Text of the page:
Alas Father, I have my bird story for yesterday, but it is not as happy or entertaining. We closed on the purchase of a foreclosed house this week, and as we were meeting with a contractor who is preparing to touch up a few items, I noticed a small finch or sparrow fly from the side of the house. I look closer, and I see straw sticking out from the dryer vent area, about 7 feet off the ground. The flap didn’t close all the way, so it was a perfect enclosed area with a cover to nest in. Needless to say, I had to remove a nest, and with it the four small eggs that were still warm to the touch from momma’s care. I tried placing them in a small shrub/brush nearby, but know that this won’t work. Finally, as I left, I saw momma back in the flap, searching for what remained of the nest and eggs.

    Alas, St. Francis I am not. I’ll try to make it up to them with a good feeder this winter.

  14. Eric says:

    I spotted our first Oriole of the year yesterday. Ironically he was on the baseball field in our back yard.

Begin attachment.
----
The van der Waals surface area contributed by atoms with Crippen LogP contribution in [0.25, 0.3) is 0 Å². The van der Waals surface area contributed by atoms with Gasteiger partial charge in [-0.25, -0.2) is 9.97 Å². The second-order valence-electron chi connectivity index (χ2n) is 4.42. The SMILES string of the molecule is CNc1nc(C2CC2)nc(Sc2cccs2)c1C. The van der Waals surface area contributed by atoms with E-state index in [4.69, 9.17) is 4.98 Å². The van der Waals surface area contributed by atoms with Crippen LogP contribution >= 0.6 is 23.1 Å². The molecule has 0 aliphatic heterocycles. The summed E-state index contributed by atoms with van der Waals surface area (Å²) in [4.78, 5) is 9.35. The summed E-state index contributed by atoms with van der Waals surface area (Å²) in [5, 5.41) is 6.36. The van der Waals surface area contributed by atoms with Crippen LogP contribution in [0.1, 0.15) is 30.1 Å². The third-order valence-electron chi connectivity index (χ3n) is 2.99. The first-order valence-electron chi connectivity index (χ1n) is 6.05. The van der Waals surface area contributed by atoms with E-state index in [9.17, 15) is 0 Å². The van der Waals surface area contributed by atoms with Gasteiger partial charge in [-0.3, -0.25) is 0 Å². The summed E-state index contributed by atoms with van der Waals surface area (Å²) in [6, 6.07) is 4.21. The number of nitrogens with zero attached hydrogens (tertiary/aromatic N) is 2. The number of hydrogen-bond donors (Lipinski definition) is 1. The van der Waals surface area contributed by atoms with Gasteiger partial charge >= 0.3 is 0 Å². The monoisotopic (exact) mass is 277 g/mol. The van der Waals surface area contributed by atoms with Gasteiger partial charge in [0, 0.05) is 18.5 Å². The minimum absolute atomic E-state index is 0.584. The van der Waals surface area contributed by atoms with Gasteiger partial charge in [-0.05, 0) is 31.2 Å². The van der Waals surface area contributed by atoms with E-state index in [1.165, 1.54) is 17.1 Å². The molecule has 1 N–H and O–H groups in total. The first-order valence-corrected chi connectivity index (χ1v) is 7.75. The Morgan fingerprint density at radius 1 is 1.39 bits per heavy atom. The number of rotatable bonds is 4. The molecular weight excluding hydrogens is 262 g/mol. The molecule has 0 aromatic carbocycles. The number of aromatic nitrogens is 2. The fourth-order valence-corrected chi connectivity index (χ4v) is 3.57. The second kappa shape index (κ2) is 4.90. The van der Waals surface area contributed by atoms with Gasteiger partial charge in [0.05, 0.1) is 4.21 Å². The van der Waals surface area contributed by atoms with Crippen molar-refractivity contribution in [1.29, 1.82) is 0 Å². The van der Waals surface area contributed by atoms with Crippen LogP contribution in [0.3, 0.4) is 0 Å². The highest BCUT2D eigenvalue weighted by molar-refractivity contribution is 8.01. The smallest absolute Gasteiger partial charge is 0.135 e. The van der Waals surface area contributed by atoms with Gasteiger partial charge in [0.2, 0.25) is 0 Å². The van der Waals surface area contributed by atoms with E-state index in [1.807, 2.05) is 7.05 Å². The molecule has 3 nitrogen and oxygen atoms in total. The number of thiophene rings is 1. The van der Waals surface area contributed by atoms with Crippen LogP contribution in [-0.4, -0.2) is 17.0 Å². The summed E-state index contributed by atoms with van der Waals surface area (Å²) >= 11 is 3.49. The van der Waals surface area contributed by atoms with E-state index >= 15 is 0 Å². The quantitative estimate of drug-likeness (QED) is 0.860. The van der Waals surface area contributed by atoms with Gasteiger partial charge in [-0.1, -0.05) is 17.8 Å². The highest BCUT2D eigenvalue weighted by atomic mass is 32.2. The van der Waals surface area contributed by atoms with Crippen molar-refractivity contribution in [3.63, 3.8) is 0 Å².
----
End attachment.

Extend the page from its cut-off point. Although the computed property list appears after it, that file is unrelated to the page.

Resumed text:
I told my son we should name him Frank. He said, “No he’s an Orioleson not a Robinson.” :-)

    More ironically my son’s and I had been talking just the day before about the worst trades in Red’s history, being from the Cincy area.

  15. irishgirl says:

    Moscatelli-I was just going to mention that ancient Roman ‘goose story’, and you beat me to it! That’s all right….I probably would have screwed up in telling it!

    Wow, that oriole was pretty ticked with you, Father Z…’I want that jelly, and I want it NOW!’

    I’ve heard about Canada geese defending their young…they can get pretty nasty!

  16. JosephMary says:

    Downy woodpecker in my locust tree and a yellow warbler in my birthbath yesterday. Brewer’s blackbirds (not so desireable) in our ponderosa pine and house sparrows in the bird house are all nesting. The baby blackbirds sounded cute at first but now sound like blackbirds; they keep the adults busy.

    The squirrels keep trying to find –and with good success–ways to the bird feeders.

  17. scaron says: